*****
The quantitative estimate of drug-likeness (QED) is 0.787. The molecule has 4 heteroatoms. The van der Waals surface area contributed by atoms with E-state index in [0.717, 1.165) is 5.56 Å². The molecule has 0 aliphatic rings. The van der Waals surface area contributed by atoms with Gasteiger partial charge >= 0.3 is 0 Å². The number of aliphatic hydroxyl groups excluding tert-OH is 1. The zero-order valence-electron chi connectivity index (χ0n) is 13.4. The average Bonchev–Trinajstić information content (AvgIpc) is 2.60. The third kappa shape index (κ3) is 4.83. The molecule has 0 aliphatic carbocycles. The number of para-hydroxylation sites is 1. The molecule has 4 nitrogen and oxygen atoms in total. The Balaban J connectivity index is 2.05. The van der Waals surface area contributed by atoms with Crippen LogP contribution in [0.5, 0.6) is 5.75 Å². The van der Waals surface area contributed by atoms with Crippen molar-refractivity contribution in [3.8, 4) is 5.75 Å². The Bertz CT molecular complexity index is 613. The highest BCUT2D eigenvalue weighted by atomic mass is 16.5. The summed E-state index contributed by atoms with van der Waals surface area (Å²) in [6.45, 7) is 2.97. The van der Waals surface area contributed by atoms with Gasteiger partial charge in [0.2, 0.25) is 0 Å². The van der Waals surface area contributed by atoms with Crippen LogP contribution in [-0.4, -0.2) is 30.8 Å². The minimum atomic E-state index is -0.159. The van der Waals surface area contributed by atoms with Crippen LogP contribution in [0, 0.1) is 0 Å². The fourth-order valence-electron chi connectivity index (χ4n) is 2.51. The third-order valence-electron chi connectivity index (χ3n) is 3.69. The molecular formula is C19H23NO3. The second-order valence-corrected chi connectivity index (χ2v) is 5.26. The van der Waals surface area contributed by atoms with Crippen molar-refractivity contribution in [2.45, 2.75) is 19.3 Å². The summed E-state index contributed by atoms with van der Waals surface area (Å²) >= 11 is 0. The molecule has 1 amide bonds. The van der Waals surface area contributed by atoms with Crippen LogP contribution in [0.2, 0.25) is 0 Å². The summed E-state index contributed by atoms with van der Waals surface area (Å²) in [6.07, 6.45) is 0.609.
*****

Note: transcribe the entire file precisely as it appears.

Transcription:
The quantitative estimate of drug-likeness (QED) is 0.787. The molecule has 4 heteroatoms. The van der Waals surface area contributed by atoms with E-state index in [0.717, 1.165) is 5.56 Å². The molecule has 0 aliphatic rings. The van der Waals surface area contributed by atoms with Gasteiger partial charge >= 0.3 is 0 Å². The number of aliphatic hydroxyl groups excluding tert-OH is 1. The zero-order valence-electron chi connectivity index (χ0n) is 13.4. The average Bonchev–Trinajstić information content (AvgIpc) is 2.60. The third kappa shape index (κ3) is 4.83. The molecule has 0 aliphatic carbocycles. The number of para-hydroxylation sites is 1. The molecule has 4 nitrogen and oxygen atoms in total. The Balaban J connectivity index is 2.05. The van der Waals surface area contributed by atoms with Crippen LogP contribution in [0.5, 0.6) is 5.75 Å². The van der Waals surface area contributed by atoms with Crippen molar-refractivity contribution in [3.8, 4) is 5.75 Å². The Bertz CT molecular complexity index is 613. The highest BCUT2D eigenvalue weighted by atomic mass is 16.5. The summed E-state index contributed by atoms with van der Waals surface area (Å²) in [6.45, 7) is 2.97. The van der Waals surface area contributed by atoms with Gasteiger partial charge in [0.2, 0.25) is 0 Å². The van der Waals surface area contributed by atoms with Crippen LogP contribution in [-0.4, -0.2) is 30.8 Å². The minimum atomic E-state index is -0.159. The van der Waals surface area contributed by atoms with Crippen LogP contribution in [0, 0.1) is 0 Å². The fourth-order valence-electron chi connectivity index (χ4n) is 2.51. The third-order valence-electron chi connectivity index (χ3n) is 3.69. The molecular formula is C19H23NO3. The second-order valence-corrected chi connectivity index (χ2v) is 5.26. The van der Waals surface area contributed by atoms with Crippen molar-refractivity contribution in [2.45, 2.75) is 19.3 Å². The summed E-state index contributed by atoms with van der Waals surface area (Å²) >= 11 is 0. The molecule has 1 amide bonds. The van der Waals surface area contributed by atoms with Crippen LogP contribution in [0.2, 0.25) is 0 Å². The summed E-state index contributed by atoms with van der Waals surface area (Å²) in [6.07, 6.45) is 0.609.